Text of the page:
Associate Professor Umakanth Varottil

Analysing the CSR Spending Requirements Under Indian Company Law

The concept of social responsibility of corporations is not novel, and has been part of the indigenous thinking in India for over a century. After much debate, corporate social responsibility (CSR) found its place in the Companies Act, 2013 whereby every company of a certain size is to announce a CSR policy. More importantly, India is one of the earliest countries to require large companies to spend at least two percent of its average net profits made during the three immediately preceding financial years in pursuance of its CSR policy towards specified activities. During the legislative process, there was an intense debate as to whether the spending requirements must be made mandatory, but in the end due to a compromise the position resulted in a “comply-or-explain” approach although the wording of the statutory provision largely operates as a mandate. While there is strident criticism against such a broad and overarching CSR policy on various counts, the requirements are here to stay.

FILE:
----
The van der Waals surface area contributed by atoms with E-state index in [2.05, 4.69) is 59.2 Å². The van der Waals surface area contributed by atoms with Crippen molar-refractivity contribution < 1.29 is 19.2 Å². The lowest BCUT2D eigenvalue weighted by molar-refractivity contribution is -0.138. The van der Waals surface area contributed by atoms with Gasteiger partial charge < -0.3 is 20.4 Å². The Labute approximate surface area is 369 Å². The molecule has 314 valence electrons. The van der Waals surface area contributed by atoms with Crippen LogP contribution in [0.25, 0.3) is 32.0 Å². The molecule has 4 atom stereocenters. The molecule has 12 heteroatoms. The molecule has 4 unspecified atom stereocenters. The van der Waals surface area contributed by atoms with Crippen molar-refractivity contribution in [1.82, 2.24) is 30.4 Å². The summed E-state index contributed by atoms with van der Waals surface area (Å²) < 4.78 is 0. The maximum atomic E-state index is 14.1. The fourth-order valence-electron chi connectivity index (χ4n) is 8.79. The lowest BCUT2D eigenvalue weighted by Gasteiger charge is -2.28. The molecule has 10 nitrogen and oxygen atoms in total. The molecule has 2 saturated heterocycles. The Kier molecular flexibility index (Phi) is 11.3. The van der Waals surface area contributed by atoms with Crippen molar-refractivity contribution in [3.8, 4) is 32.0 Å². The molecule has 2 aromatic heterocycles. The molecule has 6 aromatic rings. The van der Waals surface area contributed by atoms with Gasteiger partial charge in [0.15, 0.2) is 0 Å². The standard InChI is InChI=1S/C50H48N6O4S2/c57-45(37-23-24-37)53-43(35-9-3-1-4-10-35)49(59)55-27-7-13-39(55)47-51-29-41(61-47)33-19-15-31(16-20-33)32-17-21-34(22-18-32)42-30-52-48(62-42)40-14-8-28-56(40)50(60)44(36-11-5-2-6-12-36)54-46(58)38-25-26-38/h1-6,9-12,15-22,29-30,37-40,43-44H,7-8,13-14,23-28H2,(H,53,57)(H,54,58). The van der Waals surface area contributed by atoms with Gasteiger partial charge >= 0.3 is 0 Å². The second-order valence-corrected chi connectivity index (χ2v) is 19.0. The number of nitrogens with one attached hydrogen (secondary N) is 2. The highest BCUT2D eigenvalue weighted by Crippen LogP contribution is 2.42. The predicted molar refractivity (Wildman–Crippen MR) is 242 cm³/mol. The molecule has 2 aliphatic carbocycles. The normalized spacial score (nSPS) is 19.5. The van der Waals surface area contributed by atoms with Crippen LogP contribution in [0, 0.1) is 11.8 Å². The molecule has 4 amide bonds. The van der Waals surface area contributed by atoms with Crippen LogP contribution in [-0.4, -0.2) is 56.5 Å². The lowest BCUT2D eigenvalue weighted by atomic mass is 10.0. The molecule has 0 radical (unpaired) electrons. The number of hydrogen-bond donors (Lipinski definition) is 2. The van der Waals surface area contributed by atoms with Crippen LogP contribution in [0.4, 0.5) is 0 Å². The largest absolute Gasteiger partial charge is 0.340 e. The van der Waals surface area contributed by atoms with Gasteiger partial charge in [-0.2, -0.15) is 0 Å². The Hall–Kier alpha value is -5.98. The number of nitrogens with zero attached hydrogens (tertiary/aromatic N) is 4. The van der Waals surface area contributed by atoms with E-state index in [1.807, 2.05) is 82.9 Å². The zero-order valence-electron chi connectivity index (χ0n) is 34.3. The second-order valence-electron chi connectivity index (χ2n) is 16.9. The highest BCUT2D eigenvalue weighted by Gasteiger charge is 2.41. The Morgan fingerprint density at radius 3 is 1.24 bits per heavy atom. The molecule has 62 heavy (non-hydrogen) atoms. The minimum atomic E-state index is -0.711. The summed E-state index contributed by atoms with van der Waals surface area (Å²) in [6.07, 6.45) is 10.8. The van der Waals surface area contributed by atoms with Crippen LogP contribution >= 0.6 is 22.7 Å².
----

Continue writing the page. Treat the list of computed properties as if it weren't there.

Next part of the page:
This paper analyses the merits and disadvantages of imposing CSR obligations through regulation as opposed to considering it as a voluntary mechanism to be adopted by companies as part of their business activity. The manner in which CSR is being implemented in India tends to equate CSR with corporate philanthropy. After discussing the evolution of CSR norms in India, the underlying rationale for their introduction, and the manner in which they are being implemented, the paper offers a critique of the Indian approach and suggestions for the future.